You have a muscle memory where you know exactly what you’re doing…. but you can’t intellectualize it. And the opposite can happen; you can intellectualize something, but have no idea how to actually do it. Don’t make that mistake!

You need to run the command immediately after entering to see if there are any errors. You absolutely need feedback. If you type it into the script, and don’t enter the command, you can easily engrain an incorrect syntax into your brain over and over.

Here are some evidence-based strategies for the best ways to learn things:

1604769472422.png

Btw, I have a bunch of life-improvement related articles on Medium as well.

 

WhoDatBoy

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Hey guys, very cool to see that there's quite some people on the forum with experience in the fields of Data Science and AI.

Let me quickly introduce myself, I'm a 21 y/o Dutch dude currently in the last year of my Mechanical Engineering Bachelor at a technical university. I don't want to continue in the field of Mechanical Engineering, although I definitely learnt a lot of valuable skills that I might be able to use in future business ventures (like engineering design).

I'm very interested in Data Science and AI and the many applications, and am currently thinking about maybe doing getting a Master's degree in that direction. My university has introduced a new master, focused specifically on Data Science and AI. The other option is a Master called "Data Science and Entrepreneurship", which focuses on how to add value in business with Data Science. The latter is actually taught at an institute that focuses entirely on Data Science, which has its own benefits (entrepreneurial peers, industry connections, startup incubator and support even after finishing the Master). I'm not yet sure which one to pick, and not even sure if Data Science is really for me.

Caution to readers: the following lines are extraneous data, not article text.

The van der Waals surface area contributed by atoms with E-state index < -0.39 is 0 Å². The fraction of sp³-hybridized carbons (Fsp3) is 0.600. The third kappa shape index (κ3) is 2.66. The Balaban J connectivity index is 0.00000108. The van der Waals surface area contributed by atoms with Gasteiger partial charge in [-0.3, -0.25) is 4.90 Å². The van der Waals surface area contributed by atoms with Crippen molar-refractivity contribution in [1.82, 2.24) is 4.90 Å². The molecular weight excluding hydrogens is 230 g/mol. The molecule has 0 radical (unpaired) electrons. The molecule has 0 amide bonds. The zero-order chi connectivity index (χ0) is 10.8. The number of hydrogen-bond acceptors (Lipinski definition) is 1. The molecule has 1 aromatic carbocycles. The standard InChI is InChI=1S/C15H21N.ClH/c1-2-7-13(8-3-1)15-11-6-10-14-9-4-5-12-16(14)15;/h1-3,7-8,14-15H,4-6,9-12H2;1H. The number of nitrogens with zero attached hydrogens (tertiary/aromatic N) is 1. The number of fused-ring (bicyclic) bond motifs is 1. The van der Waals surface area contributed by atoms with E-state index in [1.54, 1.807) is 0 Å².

I was wondering if anyone could offer any advice on the best (and quickest way, seeing as I have to decide within half a year) to find out if a career in Data Science (especially AI) is something for me. Also, opinions on which master you would choose if you were in my shoes (I can send links of the official websites via PM) are very welcome. Perhaps some of you would even recommend to skip uni and just do courses and projects myself; it would be awesome if you could share your thoughts!